STANWOOD — The pierogi are back.
After making their Snohomish County debut this past summer with the sale of Polish pierogi dumplings at the Arlington and Port Susan farmers markets, Sara and Wojtek Lisicki have a new restaurant, Polska Kuchnia, near the Amtrak platform in downtown Stanwood.
Get yourself there. Ride the train if you have to. The food is a treasure.
The Lisickis prepare everything on the menu themselves, including their own farmers cheese, kielbasa and other sausages.
Sara and Wojtek (pronounced like Voytek), who live in Bothell, are hanging onto their tech-industry day jobs. For now the Polish Kitchen is open only Friday, Saturday and Sunday.
“It’s been about a year now since I started practicing making pierogi to Wojtek’s satisfaction,” said Sara, 44, a native of Montesano in southwest Washington. “I never expected that less than a year later we would open a restaurant.”
Wojtek has a background in restaurant management, but his story is more interesting than just that.
Polska Kuchnia has a lovely small dining room dominated by an easily recognizable Solidarnosc (Solidarity) sign from 1980s Poland. That’s when Wojtek and thousands of others joined his neighbor, Lech Walesa, who would later become president, in an uprising against Soviet control of Poland.
The restaurant’s name on the awning sign is painted in the same red font.
Wojtek, 60, is proud of his background. Because of his involvement in Solidarity and the Catholic Church in Poland, he left his family behind to escape certain reprisal from the Soviets. He sought political asylum in the United States, made his way to a Polish community in South Carolina, learned English by signing onto a local fishing boat, went to college to be an accountant and at some point started climbing the corporate ladder at a national pizza chain. He was moved to California and then the Tacoma area. Long story short, he ended up in Bothell where he met his neighbor, Sara.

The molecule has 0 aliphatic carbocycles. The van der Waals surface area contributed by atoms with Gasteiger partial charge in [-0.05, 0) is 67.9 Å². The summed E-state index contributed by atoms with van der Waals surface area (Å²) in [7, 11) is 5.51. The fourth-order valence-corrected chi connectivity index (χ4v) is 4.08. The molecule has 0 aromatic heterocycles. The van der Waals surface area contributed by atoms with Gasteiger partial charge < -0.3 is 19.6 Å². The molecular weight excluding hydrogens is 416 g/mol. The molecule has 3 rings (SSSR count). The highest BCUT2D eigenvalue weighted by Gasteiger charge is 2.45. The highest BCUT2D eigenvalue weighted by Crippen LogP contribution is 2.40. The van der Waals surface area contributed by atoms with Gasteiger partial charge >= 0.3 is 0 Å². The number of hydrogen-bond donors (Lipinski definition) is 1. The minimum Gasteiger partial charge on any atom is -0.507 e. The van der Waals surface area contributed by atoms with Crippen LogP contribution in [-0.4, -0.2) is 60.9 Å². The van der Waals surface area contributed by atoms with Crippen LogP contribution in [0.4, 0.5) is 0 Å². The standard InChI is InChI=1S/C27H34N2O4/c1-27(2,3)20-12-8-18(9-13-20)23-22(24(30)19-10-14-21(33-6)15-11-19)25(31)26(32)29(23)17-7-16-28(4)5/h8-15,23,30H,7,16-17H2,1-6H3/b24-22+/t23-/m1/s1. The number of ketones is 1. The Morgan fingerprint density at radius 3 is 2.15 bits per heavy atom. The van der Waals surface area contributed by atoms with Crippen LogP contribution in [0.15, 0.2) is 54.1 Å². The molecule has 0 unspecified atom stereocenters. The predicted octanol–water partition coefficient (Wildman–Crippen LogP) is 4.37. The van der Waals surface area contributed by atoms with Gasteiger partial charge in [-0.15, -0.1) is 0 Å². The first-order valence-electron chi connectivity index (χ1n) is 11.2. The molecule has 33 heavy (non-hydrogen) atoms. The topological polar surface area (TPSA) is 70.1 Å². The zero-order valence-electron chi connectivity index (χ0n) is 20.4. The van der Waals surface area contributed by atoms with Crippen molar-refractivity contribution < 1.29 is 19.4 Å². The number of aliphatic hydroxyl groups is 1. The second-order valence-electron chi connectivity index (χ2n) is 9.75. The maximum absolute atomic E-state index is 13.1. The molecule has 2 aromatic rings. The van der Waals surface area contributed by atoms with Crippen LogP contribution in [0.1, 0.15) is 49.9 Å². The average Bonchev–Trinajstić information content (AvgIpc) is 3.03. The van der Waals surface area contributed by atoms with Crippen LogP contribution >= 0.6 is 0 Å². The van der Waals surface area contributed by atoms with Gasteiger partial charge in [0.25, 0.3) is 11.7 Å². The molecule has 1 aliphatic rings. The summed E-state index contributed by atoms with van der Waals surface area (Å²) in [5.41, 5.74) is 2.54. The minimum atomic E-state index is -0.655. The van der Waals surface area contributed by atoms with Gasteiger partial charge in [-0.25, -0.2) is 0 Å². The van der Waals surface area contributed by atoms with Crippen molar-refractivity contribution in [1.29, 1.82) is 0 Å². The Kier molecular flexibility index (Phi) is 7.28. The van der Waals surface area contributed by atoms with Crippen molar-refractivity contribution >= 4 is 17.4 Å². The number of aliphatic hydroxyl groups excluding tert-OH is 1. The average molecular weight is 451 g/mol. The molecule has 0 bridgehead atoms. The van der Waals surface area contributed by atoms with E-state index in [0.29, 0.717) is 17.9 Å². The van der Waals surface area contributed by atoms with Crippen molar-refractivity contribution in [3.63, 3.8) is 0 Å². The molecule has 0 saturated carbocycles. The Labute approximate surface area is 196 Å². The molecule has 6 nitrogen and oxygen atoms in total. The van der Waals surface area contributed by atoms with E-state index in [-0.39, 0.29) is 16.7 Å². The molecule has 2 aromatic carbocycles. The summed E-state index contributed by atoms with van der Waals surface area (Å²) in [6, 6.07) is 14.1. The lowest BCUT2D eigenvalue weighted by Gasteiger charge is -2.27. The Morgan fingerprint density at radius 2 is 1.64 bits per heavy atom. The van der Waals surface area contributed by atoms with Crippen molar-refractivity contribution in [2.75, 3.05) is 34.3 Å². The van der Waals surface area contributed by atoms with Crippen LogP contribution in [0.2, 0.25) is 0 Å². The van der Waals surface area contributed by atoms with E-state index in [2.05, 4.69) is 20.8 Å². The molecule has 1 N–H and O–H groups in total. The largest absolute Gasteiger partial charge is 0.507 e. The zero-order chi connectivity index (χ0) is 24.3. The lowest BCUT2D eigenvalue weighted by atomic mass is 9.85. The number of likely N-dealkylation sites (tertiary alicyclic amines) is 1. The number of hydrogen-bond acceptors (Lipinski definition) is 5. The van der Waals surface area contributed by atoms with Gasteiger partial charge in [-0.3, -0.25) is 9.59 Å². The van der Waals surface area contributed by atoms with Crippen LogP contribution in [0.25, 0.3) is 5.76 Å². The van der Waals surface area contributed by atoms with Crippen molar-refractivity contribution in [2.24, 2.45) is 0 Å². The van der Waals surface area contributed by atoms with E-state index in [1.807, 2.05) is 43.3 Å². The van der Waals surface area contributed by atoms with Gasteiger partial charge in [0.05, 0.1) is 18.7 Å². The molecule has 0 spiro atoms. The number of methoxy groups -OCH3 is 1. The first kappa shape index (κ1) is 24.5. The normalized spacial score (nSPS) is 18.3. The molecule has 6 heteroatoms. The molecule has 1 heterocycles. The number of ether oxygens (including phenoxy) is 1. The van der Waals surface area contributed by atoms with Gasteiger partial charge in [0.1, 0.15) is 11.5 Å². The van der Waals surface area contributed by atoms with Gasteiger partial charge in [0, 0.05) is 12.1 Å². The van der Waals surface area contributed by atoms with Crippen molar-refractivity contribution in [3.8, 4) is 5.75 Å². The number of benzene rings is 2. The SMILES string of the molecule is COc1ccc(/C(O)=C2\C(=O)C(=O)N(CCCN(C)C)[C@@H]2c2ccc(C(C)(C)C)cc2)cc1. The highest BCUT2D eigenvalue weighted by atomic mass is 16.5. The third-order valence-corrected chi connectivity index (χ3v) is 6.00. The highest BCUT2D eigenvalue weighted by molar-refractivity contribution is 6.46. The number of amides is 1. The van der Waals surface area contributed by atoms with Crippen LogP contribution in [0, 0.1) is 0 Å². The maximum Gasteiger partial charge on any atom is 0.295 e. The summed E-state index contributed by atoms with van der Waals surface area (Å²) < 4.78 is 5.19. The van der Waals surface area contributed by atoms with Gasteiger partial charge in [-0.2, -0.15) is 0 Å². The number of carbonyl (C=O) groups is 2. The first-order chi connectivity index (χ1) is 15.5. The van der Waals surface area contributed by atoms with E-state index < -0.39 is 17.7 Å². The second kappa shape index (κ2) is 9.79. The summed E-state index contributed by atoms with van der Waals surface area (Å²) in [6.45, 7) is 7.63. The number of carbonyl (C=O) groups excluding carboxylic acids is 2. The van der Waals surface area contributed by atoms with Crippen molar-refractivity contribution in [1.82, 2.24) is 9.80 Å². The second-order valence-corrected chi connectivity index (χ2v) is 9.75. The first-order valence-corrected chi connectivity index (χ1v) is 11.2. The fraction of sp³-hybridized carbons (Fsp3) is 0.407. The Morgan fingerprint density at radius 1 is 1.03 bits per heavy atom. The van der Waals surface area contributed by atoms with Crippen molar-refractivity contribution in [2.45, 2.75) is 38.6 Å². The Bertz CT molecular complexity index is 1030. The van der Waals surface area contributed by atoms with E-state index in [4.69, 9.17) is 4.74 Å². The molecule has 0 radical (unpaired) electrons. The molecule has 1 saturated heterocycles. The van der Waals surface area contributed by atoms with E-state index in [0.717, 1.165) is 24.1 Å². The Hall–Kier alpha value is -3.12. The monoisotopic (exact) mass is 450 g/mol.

They married in 2003 and he took her to Poland in 2006.
“That’s when I fell in love with Polish food,” Sara said.
Wojtek said his wife learned to prepare the food from a cookbook written in Polish. Sara laughed. Wojtek smiled. He learned to make pierogi as a child standing in the kitchen as his family rolled out, cut, stuffed and folded the dough.
My husband and I visited Polska Kuchnia twice this month and we started both meals with pierogi stuffed with beef and onions; sauerkraut, mushrooms and onions; potato, cheese and onions; and a vegetable medley.
But the Polska Kuchnia menu is so much more.
While the Lisickis and their employee James Hall are cooking, the front of the house is run by a young woman of Polish descent, Anastassia Geiger, who dogged the couple to hire her.
“I told my Polish grandmother back in the Midwest that I’m now working in a Polish restaurant and she cried tears of joy,” Geiger said.
Ana, as she is known, encourages customers to try an appetizer.
We’ve had barszcz (beet soup like borscht, only better because of its beef stock) and the cabbage and kielbasa soup in a big bowl with sour cream and bread for $8.75. Ask Ana to bring the house-made sledzie (pickled herring) with rye bread and sour cream for $6.25. A plate of four pierogi is $6.
Polska Kuchnia is now serving wine and beer. Our recommendations are for the Bernardynski mead and the Zywiec porter.
Our favorite entrees so far include:
Bigos, which is a stewlike mix of pork shoulder, kielbasa, beef chuck, cabbage sauerkraut, mushrooms, onions, prunes, red wine and juniper berries. It is served with dilled potatoes and rye bread for $12.25.
Pierogi z Biala Kielbasa. The dumplings and sausage plate comes with a tasty pickled cole slaw, called surowka, for $11.
Kotlet z drobiu, which is a chicken breast rolled and filled, coated and fried, and served with surowka and soup for $12.25.
Kotlet Schabowy, which is a breaded and butter-fried pork tenderloin topped with a delicious mushroom sauce. It is served with potatoes, surowka and soup for $14.75.
Anyone with a north European background will enjoy these hearty meals. And remember that fermented cabbage is good for your gut health.
We are looking forward to going back to try the cabbage rolls and potato pancakes, as well as a chance to buy a bunch of house-smoked kabanosy sticks (better than pepperoni) for snacks to keep in the car or eat on the hiking trail.
For dessert, we’ve tried sernik, a creamy not-too-sweet traditional Polish cheesecake made with the Lisickis’ cheese and topped with a choice of their homemade compotes made from blueberries, cherries and strawberries for $6.25, and nalesniki na slodko, three to-die-for crepes filled with those compotes or sweetened farmers cheese for $6.75.
Go hungry and ready to enjoy these traditional and fresh-made Polish foods.
8620 271st St. NW, Stanwood
11 a.m. to 8 p.m. Friday and Saturday, 11 a.m. to 7 p.m. Sunday; https://www.facebook.com/Polska.Kuchnia.2015; 206-355-2893
Alcohol: Beer and wine
The restaurant’s commercial kitchen is available for rent Monday through Thursday.